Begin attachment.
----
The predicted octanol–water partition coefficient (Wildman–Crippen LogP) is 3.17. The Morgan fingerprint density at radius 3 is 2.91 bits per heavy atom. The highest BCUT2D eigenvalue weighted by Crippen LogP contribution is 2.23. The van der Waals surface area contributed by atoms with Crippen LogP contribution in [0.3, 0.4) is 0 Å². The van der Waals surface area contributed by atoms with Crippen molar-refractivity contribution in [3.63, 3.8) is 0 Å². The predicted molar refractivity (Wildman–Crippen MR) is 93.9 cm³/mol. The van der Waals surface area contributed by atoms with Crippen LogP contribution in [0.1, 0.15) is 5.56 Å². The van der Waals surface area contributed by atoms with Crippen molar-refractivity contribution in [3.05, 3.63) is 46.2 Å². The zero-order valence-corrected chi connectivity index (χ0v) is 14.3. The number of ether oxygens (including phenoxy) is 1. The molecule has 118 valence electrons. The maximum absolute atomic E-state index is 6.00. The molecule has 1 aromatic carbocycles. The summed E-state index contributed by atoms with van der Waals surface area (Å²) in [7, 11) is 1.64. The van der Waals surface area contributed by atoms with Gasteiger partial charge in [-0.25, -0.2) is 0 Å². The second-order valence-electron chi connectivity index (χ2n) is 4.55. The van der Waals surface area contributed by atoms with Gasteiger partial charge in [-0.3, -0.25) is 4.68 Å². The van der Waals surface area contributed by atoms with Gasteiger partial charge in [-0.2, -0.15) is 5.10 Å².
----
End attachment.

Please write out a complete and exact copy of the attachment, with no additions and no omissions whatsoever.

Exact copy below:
The predicted octanol–water partition coefficient (Wildman–Crippen LogP) is 3.17. The Morgan fingerprint density at radius 3 is 2.91 bits per heavy atom. The highest BCUT2D eigenvalue weighted by Crippen LogP contribution is 2.23. The van der Waals surface area contributed by atoms with Crippen LogP contribution in [0.3, 0.4) is 0 Å². The van der Waals surface area contributed by atoms with Crippen molar-refractivity contribution in [3.63, 3.8) is 0 Å². The predicted molar refractivity (Wildman–Crippen MR) is 93.9 cm³/mol. The van der Waals surface area contributed by atoms with Crippen LogP contribution in [0.1, 0.15) is 5.56 Å². The van der Waals surface area contributed by atoms with Crippen molar-refractivity contribution in [3.05, 3.63) is 46.2 Å². The zero-order valence-corrected chi connectivity index (χ0v) is 14.3. The number of ether oxygens (including phenoxy) is 1. The molecule has 118 valence electrons. The maximum absolute atomic E-state index is 6.00. The molecule has 1 aromatic carbocycles. The summed E-state index contributed by atoms with van der Waals surface area (Å²) in [7, 11) is 1.64. The van der Waals surface area contributed by atoms with Gasteiger partial charge in [-0.25, -0.2) is 0 Å². The second-order valence-electron chi connectivity index (χ2n) is 4.55. The van der Waals surface area contributed by atoms with Gasteiger partial charge in [-0.3, -0.25) is 4.68 Å². The van der Waals surface area contributed by atoms with Gasteiger partial charge in [-0.2, -0.15) is 5.10 Å².